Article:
The growing problem
of ID theft -- Page 2
Ironically, where account security is concerned, the
big players, such as Bank of America and Citibank, may find themselves
at a disadvantage, owing to the difficulty of adapting older "legacy"
databases to today's tighter security configurations. As the headlines
suggest, the bigger they are, the easier they may fall.
"Encryption in a legacy system environment is
much more difficult," says Linden. "Carving out the cardholder's
name and keeping it in a separate database from the card number
and having some sort of algorithm so that you can make a match when
you put the two together is not something that is achievable with
a big, giant checkbook as much as with a technical infrastructure
that is much more fluid. Some of the more medium-size companies
like mine have fresher technological infrastructures. Encryption
is an absolute requirement in my book."
its efforts to cut its exposure to fraud, the credit card industry has been criticized
for being less concerned with cardholder privacy than its own profitability. Frank
says the CardSystems breach is a good example of what she calls their "laissez-fair
"CardSystems was just retaining stuff
that they shouldn't have been retaining. There should have been oversight by Visa
and MasterCard. They say in their contract that you're not supposed to do that,
but if there is no enforcement, no oversight, what the heck are they keeping this
Greater data dangers
If credit card fraud is the tip of the iceberg, the scarier portion
of identity theft is the data piracy that has become pandemic in
recent years. With the advent of the Internet, a sophisticated black
market has sprung up online to buy and sell your personal data without
your knowledge or consent. Some of this comes from public records;
if you've ever had a driver's license or home mortgage, you're in
these databases. Add these readily available identifiers to other
electronic bits and pieces, such as account numbers and Social Security
numbers acquired through more nefarious means, and identity thieves
have the makings of a new identity they can use as they wish.
"If you look
at the kind of information they got from ChoicePoint, well, you don't even know
what's in your ChoicePoint file, do you?" Frank asks. "They go out and
search these databases they purchase until they have 30 or 40 pages on you. I've
seen mine and it has a lot of stuff that is even wrong. That to me is even more
"There is a gang effort out there: You've got
the name guys and the numbers guys and the street-address guys and
the Social-Security guys. We have to continue to have all parties
meet a standard, and at that point it would make it so tough that
these guys would just throw in the towel."
Chris Hoofnagle, senior counsel
with the Electronic Privacy Information
Center, a San Francisco-based nonprofit research center, says credit-granting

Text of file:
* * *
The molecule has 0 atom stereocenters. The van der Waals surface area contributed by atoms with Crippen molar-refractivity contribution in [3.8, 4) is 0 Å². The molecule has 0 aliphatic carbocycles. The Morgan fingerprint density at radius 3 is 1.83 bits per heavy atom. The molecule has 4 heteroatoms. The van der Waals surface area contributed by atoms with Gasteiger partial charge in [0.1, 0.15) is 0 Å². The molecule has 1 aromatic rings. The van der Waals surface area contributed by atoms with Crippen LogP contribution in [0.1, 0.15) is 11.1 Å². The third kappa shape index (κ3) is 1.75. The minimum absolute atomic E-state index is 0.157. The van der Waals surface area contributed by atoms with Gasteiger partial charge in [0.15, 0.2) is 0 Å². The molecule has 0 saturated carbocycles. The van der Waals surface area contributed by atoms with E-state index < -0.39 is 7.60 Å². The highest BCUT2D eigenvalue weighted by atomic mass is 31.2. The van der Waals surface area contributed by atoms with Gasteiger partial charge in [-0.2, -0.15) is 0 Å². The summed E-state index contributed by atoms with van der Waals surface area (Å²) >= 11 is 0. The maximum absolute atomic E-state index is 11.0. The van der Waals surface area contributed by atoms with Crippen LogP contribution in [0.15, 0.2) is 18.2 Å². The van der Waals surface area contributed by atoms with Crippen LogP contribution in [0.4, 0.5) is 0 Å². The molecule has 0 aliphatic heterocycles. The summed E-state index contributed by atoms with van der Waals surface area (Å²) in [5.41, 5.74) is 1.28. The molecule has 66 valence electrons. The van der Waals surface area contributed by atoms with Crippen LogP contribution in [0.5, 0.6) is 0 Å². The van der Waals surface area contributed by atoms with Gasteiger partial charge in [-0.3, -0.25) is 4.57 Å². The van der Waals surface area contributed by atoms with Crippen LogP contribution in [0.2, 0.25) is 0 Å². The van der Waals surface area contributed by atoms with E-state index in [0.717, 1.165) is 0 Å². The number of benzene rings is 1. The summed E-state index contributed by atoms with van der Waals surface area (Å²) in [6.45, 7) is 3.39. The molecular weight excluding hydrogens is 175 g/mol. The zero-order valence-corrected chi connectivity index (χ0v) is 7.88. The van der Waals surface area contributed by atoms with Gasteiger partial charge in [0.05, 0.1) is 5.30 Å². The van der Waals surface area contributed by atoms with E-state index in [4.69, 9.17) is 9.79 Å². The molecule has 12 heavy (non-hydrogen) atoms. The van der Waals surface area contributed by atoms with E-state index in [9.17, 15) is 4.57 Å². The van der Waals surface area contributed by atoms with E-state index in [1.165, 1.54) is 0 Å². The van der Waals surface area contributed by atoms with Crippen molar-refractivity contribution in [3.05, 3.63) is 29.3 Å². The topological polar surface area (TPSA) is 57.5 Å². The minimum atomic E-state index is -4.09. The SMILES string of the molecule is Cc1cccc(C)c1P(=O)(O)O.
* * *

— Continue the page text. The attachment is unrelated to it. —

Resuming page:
institutions such as credit card companies, banks and other lenders have made
it far too easy for identity thieves to obtain credit in somebody else's name.
His solution: a credit freeze that would enable consumers,
not the credit bureaus, to determine who may access their credit
report. The freeze keeps your credit report closed until you agree
to let someone view it. So far, just five states -- California,
Texas, Vermont, Louisiana and Washington -- have given individuals
the power to ice their credit reports, though several more will
do so over the next year.
"The business community has made it clear they
don't like credit freeze, but it already exists in some states,
so it's coming," says Hoofnagle, who also advocates greater
consumer control over the accuracy of their credit reports.
have instituted other prudent practices to prevent ID theft, including eliminating
the use of Social Security numbers as identifiers on driver's licenses.
worrisome for the credit card industry is California's notification law that took
effect in July 2003. It requires companies to notify individuals when any personal
data stored electronically has been compromised. The law has certainly spawned
an increase in reported breaches, though appearances may be misleading.
tend to think that these security breaches have been occurring for some time and
we're just now learning about them," Hoofnagle says. "Companies will
really twist themselves into pretzels trying to avoid giving notice."
Hoofnagle says the business lobby that has been fighting
notification at the state level has now taken its campaign to Washington.
There, it will likely attempt to have its cake and eat it too by
compromising on consumer "protection" legislation that
requires mandatory notification only when the compromised company
thinks the data may be used for fraud. The trump card in this scenario:
the watered-down national legislation would pre-empt the meatier
that battle is waged, your identity remains a highly fluid and marketable commodity
that high-tech thieves may hijack at the click of a mouse.
The best way to avoid exposure is to elect a credit
freeze (if you live in an eligible state) on your credit report
by notifying the three credit reporting agencies (Experian, Equifax
The rest of us can
place a fraud alert on our credit report with any of the credit reporting agencies,
which are then required to notify you should someone attempt to open credit in
Bottom line: Limit your exposure, check your credit
report frequently and urge your congressional representatives to
vote for credit freeze and breach notification initiatives.
MacDonald is a contributing editor based in Mississippi.